JEL: D31 J16
    Date: 2020–06
    URL: http://d.repec.org/n?u=RePEc:iae:iaewps:wp2020n09&r=
  4. By: Andrew Clark (Paris School of Economics); Conchita D'Ambrosio (University of Luxembourg); Anthony Lepinteur (University of Luxembourg); Giorgia Menta (Luxembourg Institute of Socio-Economic Research)
    Abstract: We use data from the COME-HERE panel survey collected by the University of Luxembourg to assess the effects of COVID-19 policy responses on disposable incomes in France, Germany, Italy, Spain and Sweden between January 2020 and October 2021. Policy responses are measured by the Stringency and Economic Support Indices from the Oxford COVID-19 Government-Response Tracker. Controlling for the evolution of the pandemic itself, we find that the income cost of greater stringency measures is borne only by the most economically-vulnerable, while government economic-support measures have a positive effect across the income distribution.
    Keywords: COVID-19, Income losses, Lockdown policies, Economic support policies
    JEL: I18 I32 H24
    Date: 2022–02
    URL: http://d.repec.org/n?u=RePEc:inq:inqwps:ecineq2022-600&r=
  5. By: Andrew E. Clark (PSE - Paris School of Economics - ENPC - École des Ponts ParisTech - ENS Paris - École normale supérieure - Paris - PSL - Université Paris sciences et lettres - UP1 - Université Paris 1 Panthéon-Sorbonne - CNRS - Centre National de la Recherche Scientifique - EHESS - École des hautes études en sciences sociales - INRAE - Institut National de Recherche pour l’Agriculture, l’Alimentation et l’Environnement, PJSE - Paris Jourdan Sciences Economiques - UP1 - Université Paris 1 Panthéon-Sorbonne - ENS Paris - École normale supérieure - Paris - PSL - Université Paris sciences et lettres - EHESS - École des hautes études en sciences sociales - ENPC - École des Ponts ParisTech - CNRS - Centre National de la Recherche Scientifique - INRAE - Institut National de Recherche pour l’Agriculture, l’Alimentation et l’Environnement); Anthony Lepinteur (Uni.lu - Université du Luxembourg)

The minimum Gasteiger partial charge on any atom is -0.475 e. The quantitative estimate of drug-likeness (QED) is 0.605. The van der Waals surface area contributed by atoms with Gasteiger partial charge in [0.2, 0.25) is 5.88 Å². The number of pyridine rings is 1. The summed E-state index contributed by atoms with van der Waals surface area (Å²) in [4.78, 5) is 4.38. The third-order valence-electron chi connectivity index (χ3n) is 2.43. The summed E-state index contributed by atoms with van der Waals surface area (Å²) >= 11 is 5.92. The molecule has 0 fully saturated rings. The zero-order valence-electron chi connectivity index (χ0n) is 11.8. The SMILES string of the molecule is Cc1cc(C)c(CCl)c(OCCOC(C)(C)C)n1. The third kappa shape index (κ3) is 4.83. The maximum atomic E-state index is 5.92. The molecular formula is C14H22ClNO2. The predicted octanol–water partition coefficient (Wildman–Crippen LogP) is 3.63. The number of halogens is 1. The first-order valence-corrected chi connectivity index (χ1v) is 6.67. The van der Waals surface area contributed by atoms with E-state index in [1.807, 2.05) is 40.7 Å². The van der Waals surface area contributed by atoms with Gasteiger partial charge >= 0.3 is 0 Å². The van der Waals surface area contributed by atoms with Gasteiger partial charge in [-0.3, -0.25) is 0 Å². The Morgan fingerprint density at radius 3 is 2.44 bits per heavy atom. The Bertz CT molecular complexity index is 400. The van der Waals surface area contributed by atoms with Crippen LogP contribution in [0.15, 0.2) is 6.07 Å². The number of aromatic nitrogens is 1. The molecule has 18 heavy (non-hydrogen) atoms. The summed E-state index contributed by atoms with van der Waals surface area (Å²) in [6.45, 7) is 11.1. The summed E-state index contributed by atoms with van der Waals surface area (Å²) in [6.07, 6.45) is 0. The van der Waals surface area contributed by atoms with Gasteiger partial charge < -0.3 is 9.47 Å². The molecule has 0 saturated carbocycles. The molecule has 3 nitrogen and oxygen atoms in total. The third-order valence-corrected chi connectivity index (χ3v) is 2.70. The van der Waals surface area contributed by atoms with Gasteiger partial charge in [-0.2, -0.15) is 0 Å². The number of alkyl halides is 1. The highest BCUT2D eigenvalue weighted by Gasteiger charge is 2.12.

Abstract: We use data from the COME-HERE longitudinal survey collected by the University of Luxembourg to assess the effects of the policy responses to the COVID-19 pandemic on life satisfaction in France, Germany, Italy, Spain and Sweden over the course of 2020. Policy responses are measured by the Stringency Index and the Economic Support Index from the Blavatnik School of Government. Stringency is systematically associated with lower life satisfaction, controlling for the intensity of the pandemic itself. This stringency effect is larger for women, those with weak ties to the labor market, and in richer households. The effect of the Economic Support is never statistically different from zero.